In his backyard, tucked next to a plastic slide, Grade 12 student Sean Uy has turned a 3D printing hobby into a life-saving project.
“It started with my uncle in California who contacted us, and said we are soon going to be put in the front lines and battling these patents with COVID-19, and there’s probably going to be a shortage of PPEs,” the Richmond teen said, referring to personal protective gear.
Uy started researching designs and sent 18 face shields to his uncle, who is a cardiologist.
“He was really happy with it because if they run out, it’s better than nothing and he also had other doctors give feedback.”
Soon, the J.N. Burnett Secondary student was in full production, printing more than 200 masks in the last couple of weeks.
He gets up twice at night to reload his printers.
Other hospitals reached out, including Elmhurst Hospital in New York City, the hard-hit epicentre of COVID-19 in the U.S.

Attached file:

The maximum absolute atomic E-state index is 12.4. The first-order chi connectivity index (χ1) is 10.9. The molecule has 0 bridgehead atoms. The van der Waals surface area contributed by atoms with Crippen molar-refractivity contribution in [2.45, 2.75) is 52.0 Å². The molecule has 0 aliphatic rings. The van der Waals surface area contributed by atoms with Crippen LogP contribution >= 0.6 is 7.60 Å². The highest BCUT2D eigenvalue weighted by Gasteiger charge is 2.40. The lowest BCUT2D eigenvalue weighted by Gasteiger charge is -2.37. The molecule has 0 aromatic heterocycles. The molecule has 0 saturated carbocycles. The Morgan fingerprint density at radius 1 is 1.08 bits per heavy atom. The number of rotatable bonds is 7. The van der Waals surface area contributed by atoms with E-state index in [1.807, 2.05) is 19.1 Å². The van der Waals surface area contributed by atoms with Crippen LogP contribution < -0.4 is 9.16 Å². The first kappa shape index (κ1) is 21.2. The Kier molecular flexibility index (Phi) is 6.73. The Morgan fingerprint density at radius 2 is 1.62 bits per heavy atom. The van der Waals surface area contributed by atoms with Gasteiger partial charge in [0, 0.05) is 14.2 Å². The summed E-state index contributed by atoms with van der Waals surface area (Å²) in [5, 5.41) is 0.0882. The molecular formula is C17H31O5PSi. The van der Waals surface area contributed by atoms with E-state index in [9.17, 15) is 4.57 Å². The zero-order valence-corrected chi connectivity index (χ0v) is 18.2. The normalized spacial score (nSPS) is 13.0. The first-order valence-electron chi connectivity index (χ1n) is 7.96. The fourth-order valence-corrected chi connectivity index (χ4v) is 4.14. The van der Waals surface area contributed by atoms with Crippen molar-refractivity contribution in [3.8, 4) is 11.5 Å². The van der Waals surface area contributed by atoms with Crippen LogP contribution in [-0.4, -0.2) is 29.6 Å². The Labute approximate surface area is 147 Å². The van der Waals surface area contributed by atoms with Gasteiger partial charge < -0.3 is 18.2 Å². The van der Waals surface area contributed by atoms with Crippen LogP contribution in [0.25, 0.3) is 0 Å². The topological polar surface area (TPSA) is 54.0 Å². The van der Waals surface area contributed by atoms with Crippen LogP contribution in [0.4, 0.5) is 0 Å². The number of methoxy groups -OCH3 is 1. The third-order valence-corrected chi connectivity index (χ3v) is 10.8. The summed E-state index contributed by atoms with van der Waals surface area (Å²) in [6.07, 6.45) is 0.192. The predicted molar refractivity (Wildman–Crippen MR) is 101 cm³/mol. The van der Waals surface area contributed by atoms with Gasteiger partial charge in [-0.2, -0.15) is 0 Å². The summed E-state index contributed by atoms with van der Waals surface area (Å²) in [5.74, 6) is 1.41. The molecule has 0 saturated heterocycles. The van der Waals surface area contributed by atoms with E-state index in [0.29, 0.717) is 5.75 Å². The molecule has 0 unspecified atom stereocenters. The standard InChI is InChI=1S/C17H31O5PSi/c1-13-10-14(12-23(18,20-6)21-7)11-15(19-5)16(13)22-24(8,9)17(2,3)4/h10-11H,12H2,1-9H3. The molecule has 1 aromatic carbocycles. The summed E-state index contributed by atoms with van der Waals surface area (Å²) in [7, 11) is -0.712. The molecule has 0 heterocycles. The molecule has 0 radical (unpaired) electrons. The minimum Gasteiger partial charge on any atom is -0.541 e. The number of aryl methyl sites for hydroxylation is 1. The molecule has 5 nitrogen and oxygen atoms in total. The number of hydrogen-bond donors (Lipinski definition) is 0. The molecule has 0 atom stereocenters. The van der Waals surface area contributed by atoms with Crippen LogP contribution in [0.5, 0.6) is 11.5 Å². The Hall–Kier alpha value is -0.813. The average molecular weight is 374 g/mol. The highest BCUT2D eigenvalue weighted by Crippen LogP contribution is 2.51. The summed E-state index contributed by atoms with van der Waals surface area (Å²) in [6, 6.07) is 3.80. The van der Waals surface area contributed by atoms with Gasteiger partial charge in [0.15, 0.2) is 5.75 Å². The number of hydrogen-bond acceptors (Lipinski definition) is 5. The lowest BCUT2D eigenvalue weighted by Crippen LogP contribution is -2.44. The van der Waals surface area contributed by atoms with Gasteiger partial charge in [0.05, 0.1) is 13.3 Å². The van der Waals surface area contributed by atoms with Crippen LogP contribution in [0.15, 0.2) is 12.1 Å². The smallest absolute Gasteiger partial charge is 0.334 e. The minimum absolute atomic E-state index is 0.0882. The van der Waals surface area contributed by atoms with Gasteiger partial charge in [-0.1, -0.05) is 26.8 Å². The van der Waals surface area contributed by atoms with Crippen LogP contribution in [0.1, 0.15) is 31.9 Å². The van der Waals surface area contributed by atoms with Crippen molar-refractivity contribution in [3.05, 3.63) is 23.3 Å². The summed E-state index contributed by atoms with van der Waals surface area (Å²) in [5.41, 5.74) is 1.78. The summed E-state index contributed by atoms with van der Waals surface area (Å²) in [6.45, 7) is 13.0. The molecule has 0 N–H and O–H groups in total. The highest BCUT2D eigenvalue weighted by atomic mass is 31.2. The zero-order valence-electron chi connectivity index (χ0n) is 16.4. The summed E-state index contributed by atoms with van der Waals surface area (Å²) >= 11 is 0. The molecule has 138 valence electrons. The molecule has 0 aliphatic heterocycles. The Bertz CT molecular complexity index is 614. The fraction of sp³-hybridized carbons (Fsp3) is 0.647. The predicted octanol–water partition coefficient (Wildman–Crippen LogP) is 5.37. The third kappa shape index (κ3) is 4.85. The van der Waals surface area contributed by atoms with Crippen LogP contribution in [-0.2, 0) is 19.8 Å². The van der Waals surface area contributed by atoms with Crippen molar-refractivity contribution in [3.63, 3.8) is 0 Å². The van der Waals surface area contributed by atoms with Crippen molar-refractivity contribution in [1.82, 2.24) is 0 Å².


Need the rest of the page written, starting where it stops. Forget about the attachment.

“That really meant a lot to me. Seeing that parts that were printed here that I touched and that we shipped off and used for front-line care workers,” he said.
He was paying for the supplies, but now gets donations, and encourages others with 3D printers to contribute.
“Let’s all work together because ironically, it’s social distancing, but we have to work together to be able to make enough.”
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